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January 17, 2017 / 19 Tevet, 5777

Posts Tagged ‘TORAH’

Q & A: A Missed Torah Reading (Part I)

Friday, November 18th, 2016

Question: If a person was ill on Shabbos and unable to go to shul to hear Keri’at haTorah, must he have someone read it to him in shul upon his recovery?

Isaac Greenberg


Answer: No, but let us look at the sources on this topic. The Rambam (Mishneh Torah 12:1) writes: “Moses enacted that the Jewish people read from the Torah in public on Shabbos, Monday, and Thursday in order that three days not go by without hearing the Torah. And Ezra enacted that they also read from the Torah every Shabbos afternoon at Mincha as a benefit to the idlers. He enacted, as well, that three people should read the Torah on Monday and Thursday and they not read less than 10 verses.”

The Kesef Mishnah (ad loc.) refers us to a baraita (Bava Kamma 82a): “Ten ordinances were enacted by Ezra: that the Torah be read publicly at Mincha on Shabbos; that it be read on Monday and Thursday; that the Courts sit on Monday and Thursday….” He then writes that the Gemara states that the enactment to read the Torah on Shabbos at Mincha was made for the yoshvei keranot (lit., those who sit at the corners). Rashi writes that this term refers to shopkeepers who are so occupied with their businesses the entire week that they are unable to go to shul on Mondays and Thursdays.

The baraita states that the enactment to read the Torah on Mondays and Thursdays was made by Ezra, but the Gemara finds this difficult to believe and asks: “Was this an enactment of Ezra? Surely, this was enacted earlier. As we were taught in a Baraita: The Torah (Exodus 15:22) states: ‘vayel’chu sheloshet yomim ba’midbar v’lo motz’u mayyim – and they traveled three days in the desert and they did not find any water.’ Those who expound the verses explain that ‘water’ refers to Torah as Isaiah 55:1 states: ‘hoi kol tzomei l’chu la’mayyim – Ho, everyone who thirsts go to the water.’ When three days passed without Torah, they immediately became exhausted. Therefore, the prophets among them rose and enacted that they read the Torah on Shabbos, skip a day, read on Monday, skip Tuesday and Wednesday, read yet again on Thursday, and then skip Friday, in order that they not go three days without Torah.”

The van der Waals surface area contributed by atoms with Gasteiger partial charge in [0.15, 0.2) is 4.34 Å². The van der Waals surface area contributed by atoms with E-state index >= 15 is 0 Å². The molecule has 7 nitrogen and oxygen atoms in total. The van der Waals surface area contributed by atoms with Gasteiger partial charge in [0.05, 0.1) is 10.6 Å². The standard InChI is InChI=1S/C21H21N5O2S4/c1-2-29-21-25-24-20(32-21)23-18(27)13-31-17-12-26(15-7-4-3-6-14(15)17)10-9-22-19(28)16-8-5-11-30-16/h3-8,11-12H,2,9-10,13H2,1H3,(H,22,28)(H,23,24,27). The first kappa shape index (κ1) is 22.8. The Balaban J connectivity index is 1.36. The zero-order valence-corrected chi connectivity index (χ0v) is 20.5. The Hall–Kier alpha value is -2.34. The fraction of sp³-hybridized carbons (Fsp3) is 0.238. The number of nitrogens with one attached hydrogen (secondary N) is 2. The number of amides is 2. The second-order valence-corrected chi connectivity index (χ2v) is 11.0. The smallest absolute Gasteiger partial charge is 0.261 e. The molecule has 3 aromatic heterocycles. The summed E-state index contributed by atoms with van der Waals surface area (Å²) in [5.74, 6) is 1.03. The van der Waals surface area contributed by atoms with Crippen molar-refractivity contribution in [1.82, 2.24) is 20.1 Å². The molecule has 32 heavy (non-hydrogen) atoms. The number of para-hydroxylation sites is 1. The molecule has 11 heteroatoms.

The Kesef Mishna explains that “the prophets among them” actually refers to Moses who was the greatest of the prophets. Now if Moses enacted the thrice-weekly reading, what did Ezra enact? The Gemara answers that the original enactment was that one person read three verses, or that three men read three verses corresponding to the priests, Levites, and Israelites. Ezra enacted that three men be called up and between them a minimum of 10 verses be read corresponding to the 10 batlanim (lit. idle ones).

Important to this discussion is how many people are called up to read from the Torah on Shabbos morning when we read the entire parshah. The Mishnah (Megillah 21a) states: “On Monday, Thursday, and Shabbos at Mincha three are called to read, no fewer and no more, and we do not call to read the Haftara from the Prophets. The one who is called to read recites the opening blessing and the closing one. On Rosh Chodesh and Chol ha’Moed four are called to read, no more and no fewer, and we do not call to read the Haftara from the Prophets. The one who is called to read recites the opening blessing and the closing one. This is the rule: Any situation where there is the additional [Musaf] service and it is not Yom Tov, four are called to read. On Yom Tov five are called, on Yom Kippur six are called, on Shabbos seven are called. We may not detract from that number but we may add to it. Additionally, regarding Shabbos and Yom Tov, the additional aliyah of maftir is not included in any number limitations of those called to read from the Torah.”

The Rema (Orach Chayim 282:1), based on the fact that the Mishnah sets no upward limit on those called to the Torah for the Yom Tov reading opines (in the name of the Rambam, Maharam, and Beit Yosef ) that the number of those called may be increased – just like on Shabbos. He also cites the Ran, though, who rules that we may not call up more than five people on Yom Tov; he states that not doing so is the custom in Ashkenaz lands. The only exception is on Simchat Torah when many additional people are called.

Regarding the 10 batlanim: Rashi (sv “asara batlanim”) explains that these were 10 people of fine, impeccable character who were engaged purely in the needs of the community and, as such, were charged to come posthaste to shul to always assure the presence of a minyan. In consequence of their service, the community provided for their livelihood.

The Rambam – with his statement that “Moses enacted that they read from the Torah in public” – infers very clearly that the reading of the Torah may only be with a minimum quorum of 10 since 10 people constitutes a rabim/tzibbur.

(To be continued)

Rabbi Yaakov Klass

Praying for Sodom

Friday, November 18th, 2016


First, Knesset Insider Jeremy Saltan on how Trump might effect Israel’s policies, how the Muslim call to prayer in the middle of the night might be noise pollution, and how the small community of Amona is making big waves. Then, on Spiritual Cafe, Rabbi Mike Feuer joins Yishai to discuss Abraham’s adventures including praying for Sodom not to be destroyed, having a baby at a hundred and laughing about it, kicking out the “Egyptian” son, and finally, almost sacrificing the miracle child to God.